Wasatch Eats: High Performance Food “Back In the Good Ole’ Days”


Peter Creveling

Photo by Peter Creveling

In today’s world, we are spoiled with vast opportunities and inventions that exist to make spending time in the outdoors a little more comfortable. One could argue that the biggest area outdoors performance supplies have improved is how efficient our food and packaged meals have become.

Throwin’ it back to the late 60’s and early 70’s, when my father was a kid, shows me how backpacking and camping food has evolved over time. I know that if he was hiking around with a framed backpack back then, food meals then compared to now are ancient and outdated.

Dehydrated meals seem to be everyone’s least favorite. Meals such as dehydrated eggs and dehydrated beef stroganoff rank pretty low on baby boomers’ lists. Smaller foods such as spam, salami, boiled eggs, and poptarts were carried as sustenance.

Despite how tasty some of the above mentioned food can be (well, to some at least… Wouldn’t find me carrying spam in my backpack!) they can be quoted for many inefficiencies. Compared to nowadays specifications, a can of spam could be considered too heavy to carry around in one’s backpack, not to mention nutritionally, it’s inferior to today’s chemically-modified backpacking meals.

My grandfather told me he used to carry around a can of pork and beans, which is still considered a staple camping food. I myself LOVE having the chance to cook a good can of beans on the fire. However, knowing that it can weigh almost half a pound, requires a can opener, and needs to be cooked over some kind of heat source with additional dishes such as pots and pans, has deterred me from ever wanting to take a can of beans anywhere other than a camping trip.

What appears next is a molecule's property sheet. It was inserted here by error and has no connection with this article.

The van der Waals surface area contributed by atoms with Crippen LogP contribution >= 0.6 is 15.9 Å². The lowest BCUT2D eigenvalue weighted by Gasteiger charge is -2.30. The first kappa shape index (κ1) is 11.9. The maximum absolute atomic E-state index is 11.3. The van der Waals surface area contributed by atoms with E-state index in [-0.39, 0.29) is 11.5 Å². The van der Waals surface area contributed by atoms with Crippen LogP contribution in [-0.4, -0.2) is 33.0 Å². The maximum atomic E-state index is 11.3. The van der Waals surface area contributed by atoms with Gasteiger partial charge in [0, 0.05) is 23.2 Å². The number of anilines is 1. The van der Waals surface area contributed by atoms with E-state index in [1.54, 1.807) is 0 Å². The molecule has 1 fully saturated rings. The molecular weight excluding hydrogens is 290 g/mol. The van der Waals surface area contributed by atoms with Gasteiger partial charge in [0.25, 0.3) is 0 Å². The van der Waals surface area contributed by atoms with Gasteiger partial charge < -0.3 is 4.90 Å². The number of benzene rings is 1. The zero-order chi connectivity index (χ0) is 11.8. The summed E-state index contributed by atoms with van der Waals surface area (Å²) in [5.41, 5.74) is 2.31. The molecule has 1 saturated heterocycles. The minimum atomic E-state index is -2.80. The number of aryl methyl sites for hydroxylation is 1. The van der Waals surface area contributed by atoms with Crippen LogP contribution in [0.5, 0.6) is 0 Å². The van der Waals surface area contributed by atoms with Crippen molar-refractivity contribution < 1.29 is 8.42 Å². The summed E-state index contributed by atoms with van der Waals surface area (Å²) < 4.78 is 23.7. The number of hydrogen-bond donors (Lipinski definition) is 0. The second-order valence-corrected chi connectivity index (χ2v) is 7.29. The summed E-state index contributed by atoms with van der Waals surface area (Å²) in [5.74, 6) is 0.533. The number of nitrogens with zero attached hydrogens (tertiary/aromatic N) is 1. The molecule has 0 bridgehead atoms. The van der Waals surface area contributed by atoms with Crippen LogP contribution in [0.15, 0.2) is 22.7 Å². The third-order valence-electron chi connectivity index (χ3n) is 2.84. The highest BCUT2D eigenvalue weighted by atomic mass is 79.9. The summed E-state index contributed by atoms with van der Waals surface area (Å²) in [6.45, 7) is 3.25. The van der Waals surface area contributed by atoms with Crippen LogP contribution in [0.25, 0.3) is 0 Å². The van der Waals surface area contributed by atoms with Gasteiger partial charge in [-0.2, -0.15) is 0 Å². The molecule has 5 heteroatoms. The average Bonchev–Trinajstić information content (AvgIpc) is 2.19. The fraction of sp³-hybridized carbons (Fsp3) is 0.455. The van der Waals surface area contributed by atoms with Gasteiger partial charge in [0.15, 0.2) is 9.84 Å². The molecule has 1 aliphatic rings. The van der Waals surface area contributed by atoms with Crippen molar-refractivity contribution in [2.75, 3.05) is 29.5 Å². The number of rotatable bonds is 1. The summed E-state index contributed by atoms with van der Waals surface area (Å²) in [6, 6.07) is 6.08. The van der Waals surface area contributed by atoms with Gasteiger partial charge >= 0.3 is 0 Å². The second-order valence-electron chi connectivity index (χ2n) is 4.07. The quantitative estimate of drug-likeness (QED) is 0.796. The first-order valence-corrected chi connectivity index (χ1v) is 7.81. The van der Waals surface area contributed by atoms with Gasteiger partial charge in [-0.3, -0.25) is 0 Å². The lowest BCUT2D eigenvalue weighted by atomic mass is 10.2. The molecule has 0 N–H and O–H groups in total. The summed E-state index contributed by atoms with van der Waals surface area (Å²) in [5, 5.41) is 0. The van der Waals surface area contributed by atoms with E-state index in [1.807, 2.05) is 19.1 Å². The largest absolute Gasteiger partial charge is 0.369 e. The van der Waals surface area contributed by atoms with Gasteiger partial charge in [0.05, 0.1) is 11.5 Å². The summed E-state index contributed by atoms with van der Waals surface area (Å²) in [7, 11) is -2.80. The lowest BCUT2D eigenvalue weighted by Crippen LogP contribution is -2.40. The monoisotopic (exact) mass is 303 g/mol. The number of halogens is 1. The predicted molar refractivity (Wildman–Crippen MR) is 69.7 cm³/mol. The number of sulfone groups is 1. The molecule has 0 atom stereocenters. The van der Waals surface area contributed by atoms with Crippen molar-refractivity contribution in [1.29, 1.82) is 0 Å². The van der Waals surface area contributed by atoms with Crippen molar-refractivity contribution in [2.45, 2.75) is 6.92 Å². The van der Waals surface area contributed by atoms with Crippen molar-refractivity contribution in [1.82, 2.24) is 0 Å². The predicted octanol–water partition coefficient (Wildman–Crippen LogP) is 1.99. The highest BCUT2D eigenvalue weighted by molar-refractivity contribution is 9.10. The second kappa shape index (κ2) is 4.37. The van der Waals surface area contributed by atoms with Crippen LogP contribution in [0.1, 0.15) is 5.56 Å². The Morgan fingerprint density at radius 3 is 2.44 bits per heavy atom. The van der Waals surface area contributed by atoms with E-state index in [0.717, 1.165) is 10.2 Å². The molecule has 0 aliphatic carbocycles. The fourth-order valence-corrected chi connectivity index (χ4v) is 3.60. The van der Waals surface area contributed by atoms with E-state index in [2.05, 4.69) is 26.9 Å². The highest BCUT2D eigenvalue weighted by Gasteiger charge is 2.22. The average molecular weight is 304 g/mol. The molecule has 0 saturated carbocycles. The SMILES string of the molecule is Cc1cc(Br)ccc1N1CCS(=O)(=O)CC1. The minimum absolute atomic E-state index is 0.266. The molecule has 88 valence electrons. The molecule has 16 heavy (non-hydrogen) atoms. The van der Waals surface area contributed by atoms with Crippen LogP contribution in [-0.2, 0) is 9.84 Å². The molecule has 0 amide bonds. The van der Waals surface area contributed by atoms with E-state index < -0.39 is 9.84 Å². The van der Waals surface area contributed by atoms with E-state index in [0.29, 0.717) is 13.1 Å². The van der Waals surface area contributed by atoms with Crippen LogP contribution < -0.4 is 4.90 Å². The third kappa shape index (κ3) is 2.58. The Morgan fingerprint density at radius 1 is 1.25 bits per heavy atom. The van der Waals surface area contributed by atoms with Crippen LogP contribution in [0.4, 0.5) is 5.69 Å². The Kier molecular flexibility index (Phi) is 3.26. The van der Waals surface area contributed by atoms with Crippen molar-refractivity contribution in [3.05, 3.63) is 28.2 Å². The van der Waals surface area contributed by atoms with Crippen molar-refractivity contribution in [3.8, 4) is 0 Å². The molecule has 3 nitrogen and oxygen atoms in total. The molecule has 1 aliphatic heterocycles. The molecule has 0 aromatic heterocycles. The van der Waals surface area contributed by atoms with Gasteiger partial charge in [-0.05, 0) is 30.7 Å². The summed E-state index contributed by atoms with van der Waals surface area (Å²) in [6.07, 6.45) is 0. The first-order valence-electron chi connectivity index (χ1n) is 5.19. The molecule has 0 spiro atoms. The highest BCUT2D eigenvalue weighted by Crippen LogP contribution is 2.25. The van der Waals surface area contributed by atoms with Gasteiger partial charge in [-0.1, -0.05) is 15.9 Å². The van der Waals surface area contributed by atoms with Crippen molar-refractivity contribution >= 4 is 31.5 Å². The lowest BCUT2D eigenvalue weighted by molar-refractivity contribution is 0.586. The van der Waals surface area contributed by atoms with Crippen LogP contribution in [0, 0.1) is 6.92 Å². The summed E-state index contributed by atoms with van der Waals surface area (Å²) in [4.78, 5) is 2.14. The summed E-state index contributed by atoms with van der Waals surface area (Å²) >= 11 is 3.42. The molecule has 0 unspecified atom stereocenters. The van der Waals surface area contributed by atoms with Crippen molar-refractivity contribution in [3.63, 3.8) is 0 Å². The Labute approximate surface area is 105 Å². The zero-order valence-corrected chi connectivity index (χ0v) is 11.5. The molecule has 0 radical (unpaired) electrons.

Snack foods were not usually popular for backpacking, but could be found in less serious outdoors endeavors. Back then, outdoors recreationists might’ve carried snack foods such as quaker oats or trail mix; today’s recreationists can carry tastier and nutrient-rich treats such as Clif bars or gel packets.

In addition, you can’t highlight the advancement of food without considering how it’s become increasingly more efficient to carry, methods of heating foods, as well as keeping them cool. Anyone could probably get a fire going to heat up food, but that means carrying fire starters, pots/pans to cook the food in, and the food itself. You also have to think about carrying extra water to put the fire out. It also should be noted that if you’re carrying food that needs to be cooked over the fire, it’s probably pretty heavy to carry around. Anyone who’s been backpacking know’s it’s almost impossible to carry around a small General Electric or George Foreman stove. Cooking over a fire or stove can also take anywhere from 20 minutes up to an hour- anyone who’s been hiking all day, waiting to eat, knows that waiting this long can be torture. These days, in order to prepare modern food efficiently while in the outdoors, most carry around small propane-butane stoves or Jetboils, which weigh only around 10-16 ounces.

Even though modern foods and snacks have their advantages, I wish we could come up with an efficient way to carry around a can of pork and beans. I’ll always be jealous that my grandpa was brave enough to carry such an inefficient but delicious meal on his outdoor adventures.